Fifty-nine per cent of patients were males and 41% were females. Average duration of DM was 13 years. Overall, over the 10 PDSA cycles, 45.6% patients had HbA1c above 8.0%. Each PDSA cycle included a minimum of five patients. All patients admitted with type 2 DM in the selected medical team during the 2-week period were included in that PDSA cycle. Same patients were not included in the successive cycles.
PDSA cycles 1 and 2
These PDSA cycles were carried out on the same medical teams. Intervention involved provision of inpatient diabetes management protocol to medical trainees for use during their daily work.
Besides, small educational sessions were conducted for trainees to communicate the importance of improved glycaemic control and to train them on how to apply the protocol to their daily practice. Compliance to the protocol was 40% in PDSA cycle 1, and glycaemic control was at 60%. After PDSA cycle 2, compliance with protocol increased to 60% and glycaemic control of patients improved to 80%.
Lesson learnt: implementation of a standardised protocol for inpatient glycaemic control and educational sessions for medical trainees helped in achieving glycaemic targets in hospitalised patients with diabetes. Although we understand that clinical pathways and educational sessions alone cannot bring improvement in any process, but provision of a standard protocol will reduce variability and provide healthcare providers a guide to manage patients with diabetes. Educational sessions will help junior doctors and nurses to understand the basic concept of inpatient management of diabetes.
PDSA cycles 3 and 4
These cycles involved the same interventions, as mentioned in cycles 1 and 2. Compliance to the protocol was found to be 40% in PDSA cycle 3 and 80% in PDSA cycle 4. Glycaemic control was 50% in PDSA cycle 3 and increased to 80% in PDSA cycle 4.
Lesson learnt: drop in compliance and glycaemic control was noted in PDSA cycle 3 as this was a new medical team. However, with continued intervention, both the measures improved in PDSA cycle 4 emphasising that continuous implementation of interventions leads to an improvement in outcome. One of the goals of the QI team is to reduce variability as explained by Deming in his theory of profound knowledge.16 In a tertiary care teaching centre, residents and supervising consultants rotate as per defined schedule, so it is not possible to control this variability. We suggested the department to appoint specialist nurses in diabetes to implement the standard protocol. This change will reduce variability and help in achieving sustainable improvement.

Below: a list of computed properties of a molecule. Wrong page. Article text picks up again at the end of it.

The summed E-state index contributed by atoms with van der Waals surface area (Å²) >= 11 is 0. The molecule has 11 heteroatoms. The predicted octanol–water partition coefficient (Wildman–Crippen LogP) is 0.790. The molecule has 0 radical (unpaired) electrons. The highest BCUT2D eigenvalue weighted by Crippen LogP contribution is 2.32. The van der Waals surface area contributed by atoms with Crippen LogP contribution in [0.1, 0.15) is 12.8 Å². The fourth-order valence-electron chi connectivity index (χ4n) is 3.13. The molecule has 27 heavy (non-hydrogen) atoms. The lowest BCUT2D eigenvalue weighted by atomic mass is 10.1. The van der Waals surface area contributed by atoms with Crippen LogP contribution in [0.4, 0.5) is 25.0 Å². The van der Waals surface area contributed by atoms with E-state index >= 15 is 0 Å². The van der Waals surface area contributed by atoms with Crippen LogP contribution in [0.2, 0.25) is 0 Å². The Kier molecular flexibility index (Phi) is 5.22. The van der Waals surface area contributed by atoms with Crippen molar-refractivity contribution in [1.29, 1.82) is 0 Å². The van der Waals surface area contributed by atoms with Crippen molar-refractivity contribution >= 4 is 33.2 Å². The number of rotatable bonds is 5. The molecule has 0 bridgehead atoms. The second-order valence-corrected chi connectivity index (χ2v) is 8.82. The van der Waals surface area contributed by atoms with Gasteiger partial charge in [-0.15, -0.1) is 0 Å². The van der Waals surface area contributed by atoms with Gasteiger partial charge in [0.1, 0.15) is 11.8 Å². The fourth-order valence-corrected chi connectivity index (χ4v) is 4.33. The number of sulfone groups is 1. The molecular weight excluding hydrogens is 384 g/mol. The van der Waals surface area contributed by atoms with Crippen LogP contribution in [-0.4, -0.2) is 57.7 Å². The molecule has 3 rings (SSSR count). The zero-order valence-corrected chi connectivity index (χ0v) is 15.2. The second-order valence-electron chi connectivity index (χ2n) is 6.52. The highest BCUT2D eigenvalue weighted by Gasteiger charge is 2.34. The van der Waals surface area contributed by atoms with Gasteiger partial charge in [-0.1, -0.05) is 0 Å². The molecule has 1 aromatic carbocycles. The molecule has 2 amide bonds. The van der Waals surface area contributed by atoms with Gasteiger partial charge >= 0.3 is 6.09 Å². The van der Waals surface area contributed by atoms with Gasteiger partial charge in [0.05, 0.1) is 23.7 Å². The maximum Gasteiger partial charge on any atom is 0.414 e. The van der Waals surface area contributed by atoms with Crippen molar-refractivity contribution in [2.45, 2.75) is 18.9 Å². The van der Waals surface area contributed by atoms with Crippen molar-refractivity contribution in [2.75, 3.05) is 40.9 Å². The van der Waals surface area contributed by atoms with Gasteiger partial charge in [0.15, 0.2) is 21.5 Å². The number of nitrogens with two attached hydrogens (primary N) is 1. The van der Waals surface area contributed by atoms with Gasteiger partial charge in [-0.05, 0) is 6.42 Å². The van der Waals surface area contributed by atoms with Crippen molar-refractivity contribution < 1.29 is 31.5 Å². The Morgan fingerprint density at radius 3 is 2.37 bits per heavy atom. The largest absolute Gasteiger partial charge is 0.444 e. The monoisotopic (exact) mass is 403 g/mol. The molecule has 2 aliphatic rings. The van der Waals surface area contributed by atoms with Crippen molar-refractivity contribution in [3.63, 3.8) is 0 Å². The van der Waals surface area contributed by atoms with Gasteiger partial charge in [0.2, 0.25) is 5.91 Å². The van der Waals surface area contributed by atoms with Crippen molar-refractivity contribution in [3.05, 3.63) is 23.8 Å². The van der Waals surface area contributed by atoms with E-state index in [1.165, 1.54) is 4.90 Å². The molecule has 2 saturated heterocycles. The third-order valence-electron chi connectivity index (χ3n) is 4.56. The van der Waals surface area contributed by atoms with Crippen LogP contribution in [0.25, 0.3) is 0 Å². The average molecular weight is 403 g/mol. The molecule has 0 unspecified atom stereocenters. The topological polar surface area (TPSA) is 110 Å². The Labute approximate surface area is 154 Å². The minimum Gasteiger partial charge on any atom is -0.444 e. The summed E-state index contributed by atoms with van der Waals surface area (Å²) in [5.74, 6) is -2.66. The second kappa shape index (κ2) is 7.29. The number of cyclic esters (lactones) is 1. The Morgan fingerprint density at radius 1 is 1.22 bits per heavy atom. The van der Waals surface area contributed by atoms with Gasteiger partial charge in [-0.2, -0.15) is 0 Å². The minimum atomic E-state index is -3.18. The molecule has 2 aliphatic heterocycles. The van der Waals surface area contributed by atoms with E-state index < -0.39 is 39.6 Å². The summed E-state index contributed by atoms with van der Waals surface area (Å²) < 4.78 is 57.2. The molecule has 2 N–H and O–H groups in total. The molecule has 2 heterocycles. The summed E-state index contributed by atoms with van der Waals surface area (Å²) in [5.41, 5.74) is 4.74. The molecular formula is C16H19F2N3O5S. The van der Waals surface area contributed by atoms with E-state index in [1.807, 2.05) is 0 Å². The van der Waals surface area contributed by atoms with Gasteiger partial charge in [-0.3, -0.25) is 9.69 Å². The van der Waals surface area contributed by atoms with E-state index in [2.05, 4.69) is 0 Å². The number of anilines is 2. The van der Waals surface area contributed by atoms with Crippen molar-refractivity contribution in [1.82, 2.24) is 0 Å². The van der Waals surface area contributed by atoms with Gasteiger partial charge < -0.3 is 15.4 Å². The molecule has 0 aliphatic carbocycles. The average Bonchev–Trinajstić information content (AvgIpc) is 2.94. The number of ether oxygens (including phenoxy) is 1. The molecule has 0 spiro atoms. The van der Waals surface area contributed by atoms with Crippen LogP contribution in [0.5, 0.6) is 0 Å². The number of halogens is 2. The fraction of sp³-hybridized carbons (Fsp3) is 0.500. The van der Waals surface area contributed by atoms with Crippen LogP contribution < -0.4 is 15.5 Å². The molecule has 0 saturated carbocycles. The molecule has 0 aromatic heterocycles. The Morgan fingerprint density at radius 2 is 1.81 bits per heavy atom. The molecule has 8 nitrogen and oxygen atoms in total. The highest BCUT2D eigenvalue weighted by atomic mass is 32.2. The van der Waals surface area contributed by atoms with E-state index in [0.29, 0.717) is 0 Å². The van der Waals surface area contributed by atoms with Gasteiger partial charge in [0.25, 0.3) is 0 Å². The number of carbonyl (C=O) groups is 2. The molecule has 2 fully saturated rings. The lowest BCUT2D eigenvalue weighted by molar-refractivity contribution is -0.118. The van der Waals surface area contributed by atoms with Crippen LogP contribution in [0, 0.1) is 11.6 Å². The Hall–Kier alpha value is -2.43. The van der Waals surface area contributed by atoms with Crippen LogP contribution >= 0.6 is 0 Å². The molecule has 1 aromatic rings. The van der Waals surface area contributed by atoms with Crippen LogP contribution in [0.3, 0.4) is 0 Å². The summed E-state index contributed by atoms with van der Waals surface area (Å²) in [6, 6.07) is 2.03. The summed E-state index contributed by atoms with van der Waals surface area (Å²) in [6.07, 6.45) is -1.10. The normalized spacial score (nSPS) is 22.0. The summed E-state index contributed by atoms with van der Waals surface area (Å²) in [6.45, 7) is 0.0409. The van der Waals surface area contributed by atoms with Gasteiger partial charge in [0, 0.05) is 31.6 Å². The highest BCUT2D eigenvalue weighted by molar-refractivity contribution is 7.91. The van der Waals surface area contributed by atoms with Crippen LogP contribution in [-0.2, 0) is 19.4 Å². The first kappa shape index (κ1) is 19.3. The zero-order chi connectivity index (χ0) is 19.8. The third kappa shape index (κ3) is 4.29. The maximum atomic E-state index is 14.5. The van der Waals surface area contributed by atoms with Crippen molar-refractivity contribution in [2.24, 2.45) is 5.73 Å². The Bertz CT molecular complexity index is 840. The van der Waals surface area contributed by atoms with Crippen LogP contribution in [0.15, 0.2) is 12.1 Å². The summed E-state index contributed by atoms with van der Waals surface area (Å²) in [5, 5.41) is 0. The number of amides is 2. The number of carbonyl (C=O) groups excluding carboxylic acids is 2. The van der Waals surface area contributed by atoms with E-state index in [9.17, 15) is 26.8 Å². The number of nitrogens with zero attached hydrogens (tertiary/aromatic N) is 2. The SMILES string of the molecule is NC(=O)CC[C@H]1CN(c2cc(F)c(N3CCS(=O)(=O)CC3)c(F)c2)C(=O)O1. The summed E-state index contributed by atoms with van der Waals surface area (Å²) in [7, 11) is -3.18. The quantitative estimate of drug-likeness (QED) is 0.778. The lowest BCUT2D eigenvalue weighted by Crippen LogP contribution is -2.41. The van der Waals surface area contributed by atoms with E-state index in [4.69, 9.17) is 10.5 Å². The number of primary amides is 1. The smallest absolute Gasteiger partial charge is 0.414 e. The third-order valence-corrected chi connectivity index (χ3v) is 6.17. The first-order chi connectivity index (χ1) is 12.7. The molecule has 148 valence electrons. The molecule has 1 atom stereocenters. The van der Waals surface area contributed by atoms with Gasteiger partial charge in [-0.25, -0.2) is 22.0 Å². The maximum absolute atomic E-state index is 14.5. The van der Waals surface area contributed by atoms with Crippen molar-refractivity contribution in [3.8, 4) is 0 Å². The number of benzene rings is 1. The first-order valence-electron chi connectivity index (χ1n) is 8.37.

PDSA cycles 5 and 6
PDSA cycle 5 again involved the start of a new month and new medical trainees in the team due to regular rotation. As a result, compliance with protocol saw a drop to 60% and in glycaemic control to 50%. However, two hypoglycemic episodes were observed in this cycle. Although compliance with insulin protocol increased to 80% in PDSA cycle 6, insulin dose was not titrated for hyperglycaemia due to fear of inducing hypoglycaemia. This resulted in only a small increase in glycaemic control to 60%.
Lesson learnt: glycaemic control needs regular adjustment of patient’s insulin regimen based on blood glucose levels. We did Fishbone analysis to track down the reasons for the drop in glycaemic control. One of the reasons was fear of inducing hypoglycaemia by use of insulin. We noted that junior doctors do not have enough experience in the use of insulin. Further education sessions were arranged for them regarding the use of insulin in patients with diabetes.
PDSA cycle 7
Fear of hypoglycaemia (as observed in PDSA cycle 6) results in inappropriate discontinuation of insulin regimens and exposes patients to hyperglycaemia. Further educational sessions were arranged for better understanding of inpatient diabetes control. The decision was made to involve senior decision-maker, that is, medical team consultants. Insulin doses were adjusted with input from senior decision-maker that helped in alleviating the fear of inducing hypoglycaemia. As a result, PDSA cycle 7 again saw a rise in compliance with the protocol to 80% and in glycaemic control to 80%. No hypoglycaemic episode was observed.
Lesson learnt: implementation of standard protocol and regular educational sessions helped but these measures alone were not enough. Variability in the system remained a big hurdle in achieving sustainable results. We asked the supervising consultants to take more active role in implementing the protocol and supervise junior doctors in the use of insulin.